The Genetic Information Nondiscrimination Act (GINA) of 2008

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On May 21st, 2008, President Bush signed into law the Genetic Information Nondiscrimination Act (GINA), which prohibits U.S. insurance companies and employers from discriminating on the basis of information derived from genetic tests.

GINA protects employees from discrimination based on information derived from genetic tests. It forbids insurance companies from discriminating through reduced coverage or pricing and prohibits employers from making adverse employment decisions based on a person’s genetic code. In addition, insurers and employers are not allowed under the law to request or demand a genetic test.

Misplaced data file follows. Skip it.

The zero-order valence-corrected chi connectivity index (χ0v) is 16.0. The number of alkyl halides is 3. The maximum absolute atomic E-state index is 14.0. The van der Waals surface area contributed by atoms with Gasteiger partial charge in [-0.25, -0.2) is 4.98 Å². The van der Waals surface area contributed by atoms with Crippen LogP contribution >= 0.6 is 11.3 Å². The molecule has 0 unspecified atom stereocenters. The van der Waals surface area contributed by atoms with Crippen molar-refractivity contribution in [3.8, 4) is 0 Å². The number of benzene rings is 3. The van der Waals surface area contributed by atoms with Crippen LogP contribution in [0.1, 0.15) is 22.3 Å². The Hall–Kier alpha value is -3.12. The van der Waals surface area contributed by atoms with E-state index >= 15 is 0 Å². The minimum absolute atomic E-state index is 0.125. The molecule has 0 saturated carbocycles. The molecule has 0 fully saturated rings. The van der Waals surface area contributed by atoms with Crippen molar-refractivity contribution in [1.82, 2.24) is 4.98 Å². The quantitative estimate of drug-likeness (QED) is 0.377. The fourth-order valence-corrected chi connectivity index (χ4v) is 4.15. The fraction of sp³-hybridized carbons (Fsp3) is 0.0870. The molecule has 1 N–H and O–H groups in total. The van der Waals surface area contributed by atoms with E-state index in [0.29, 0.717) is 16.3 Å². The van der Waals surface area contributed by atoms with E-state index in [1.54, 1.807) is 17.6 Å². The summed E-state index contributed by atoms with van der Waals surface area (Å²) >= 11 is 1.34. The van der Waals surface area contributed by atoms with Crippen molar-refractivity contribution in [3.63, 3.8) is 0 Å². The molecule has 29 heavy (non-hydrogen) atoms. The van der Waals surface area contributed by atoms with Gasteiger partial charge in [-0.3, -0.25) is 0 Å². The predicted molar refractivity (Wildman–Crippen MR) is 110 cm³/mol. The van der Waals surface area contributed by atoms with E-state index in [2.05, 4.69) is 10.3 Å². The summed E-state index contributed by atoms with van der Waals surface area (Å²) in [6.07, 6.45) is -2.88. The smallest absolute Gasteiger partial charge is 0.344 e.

GINA also protects the privacy of personal genetic information by prohibiting group health plans and insurers from collecting or requesting genetic information with narrow exceptions;

  • Bars employers from collecting or using their employees’ genetic information.GINA Prohibits employers from collecting and using employees' genetic information;
  • Prohibits employers from discriminating against employees in hiring, firing or any other terms and conditions of employment based on a worker’s genetic information; and
  • Allows victims of genetic information discrimination to bring their case to court.

Click here to download full text of the statutes.

Click hereto download the full text of the regulations.

Source: National Human Genome Research Institute

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